$8bn blow to Erdogan as investors flee Turkey

President Recep Tayyip Erdogan. (Reuters File Photo)
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Updated 09 July 2020

$8bn blow to Erdogan as investors flee Turkey

  • Overseas holdings in Istanbul stock exchange are at lowest in 16 years

ANKARA: Foreign capital is flooding out of Turkey in a massive vote of no confidence in President Recep Tayyip Erdogan’s economic competence.
Overseas investors have withdrawn nearly $8 billion from Turkish stocks since January, according to Central Bank statistics, reducing foreign investment in the Istanbul stock exchange from $32.3 billion to $24.4 billion.
As recently as 2013, the figure was $82 billion, and foreign investors now own less than 50 percent of stocks for the first time in 16 years.
“Foreign investment has left Turkey for several reasons, both internal and external,” Win Thin, global head of currency strategy at Brown Brothers Harriman, told Arab News.
“Externally, investors fled riskier assets like emerging markets during the height of the coronavirus pandemic. Some of those flows are returning, but investors are being much more discerning and Turkey does not seem so attractive.”
In terms of internal factors, Thin said that Turkish policymakers had made it hard for foreign investors to transact in Turkey. “This includes real money clients, not just speculative.
“By implementing ad hoc measures to try and limit speculative activity, Turkey has made it hard for real money as well. Besides these problems, Turkey’s fundamentals remain poor compared to much of the emerging markets.”
Erdogan allies claim international players are manipulating the Istanbul stock exchange through automated trading, and have demanded action to make it difficult for them to trade in Turkish assets.
Goldman Sachs, JPMorgan, Merrill Lynch, Barclays and Credit Suisse were banned this month from short-selling stocks for up to three months, and this year local lenders were briefly banned by the banking regulator from trading in Turkish lira with Citigroup, BNP Paribas and UBS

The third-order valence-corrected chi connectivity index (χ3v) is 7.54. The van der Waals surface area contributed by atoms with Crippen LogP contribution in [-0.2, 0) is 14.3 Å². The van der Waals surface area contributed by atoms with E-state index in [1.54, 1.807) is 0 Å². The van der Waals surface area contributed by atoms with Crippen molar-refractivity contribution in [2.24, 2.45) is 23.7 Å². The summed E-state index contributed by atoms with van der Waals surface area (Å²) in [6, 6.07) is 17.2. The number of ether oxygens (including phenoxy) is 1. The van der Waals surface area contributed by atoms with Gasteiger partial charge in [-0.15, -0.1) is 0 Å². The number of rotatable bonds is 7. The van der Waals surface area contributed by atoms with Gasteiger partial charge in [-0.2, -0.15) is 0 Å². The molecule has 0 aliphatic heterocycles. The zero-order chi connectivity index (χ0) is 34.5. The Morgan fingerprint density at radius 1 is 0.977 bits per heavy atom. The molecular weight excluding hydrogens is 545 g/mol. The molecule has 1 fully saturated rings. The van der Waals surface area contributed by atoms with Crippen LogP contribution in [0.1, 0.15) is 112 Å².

JPMorgan was investigated by Turkish authorities last year after the bank published a report that advised its clients to short sell the Turkish lira.
MSCI, the provider of research-based indexes and analytics, warned last month that it may relegate Turkey from emerging market status to frontier-market status because of bans on short selling and stock lending.
With the market becoming less transparent, overseas fund managers, especially with short-term portfolios, are unenthusiastic about the Turkish market and are becoming more concerned about any forthcoming introduction of other liquidity restrictions.
The exodus of foreign capital is likely to undermine Turkey’s drive for economic growth, especially during the coronavirus pandemic when employment and investment levels have gone down, with the Turkish lira facing serious volatility.


Oil workers evacuated as storm heads for US rigs

Updated 20 September 2020

Oil workers evacuated as storm heads for US rigs

  • Production faces renewed threat as Beta bears down on key Gulf of Mexico platforms

NEW YORK: Royal Dutch Shell halted some oil production and began evacuating workers from a US Gulf of Mexico platform, the company said, as a new tropical storm flared.

Beta, the 23rd-named storm of the Atlantic hurricane season, formed in the Bay of Campeche and was forecast to strengthen steadily and become a hurricane by Sunday off the Texas coast, the National Hurricane Center (NHC) said.

Shell said it was removing non-essential employees from its Perdido platform in the western Gulf of Mexico and securing nearby drilling rigs. Occidental Petroleum Corp, which operates in the same area, also began implementing storm procedures, it said.

Chevron Corp. has not newly evacuated staff and there was no impact from storm Beta on production at its operated facilities, the company said. Chevron owns a stake in Shell’s Perdido.

The NHC issued a hurricane watch for most of the Texas coast and warned of heavy rains along the northwest Gulf coast through Wednesday.

Beta could become the third Gulf of Mexico hurricane in less than a month, behind Laura and Sally. Hurricane Sally swept across the central and eastern Gulf, slamming into Alabama on Wednesday with winds of up to 105 mph (170 kph). Laura entered on Aug. 25 and hit southwest Louisiana with 150 mph winds.

There were 37 platforms on Friday that remained unstaffed, with oil output cut by 396,554 barrels per day and natural gas by 435 million cubic feet per day in the wake of Hurricane Sally.

The US Gulf of Mexico offshore oil production accounts for 17 percent of US crude oil production and 5 percent of US natural gas production.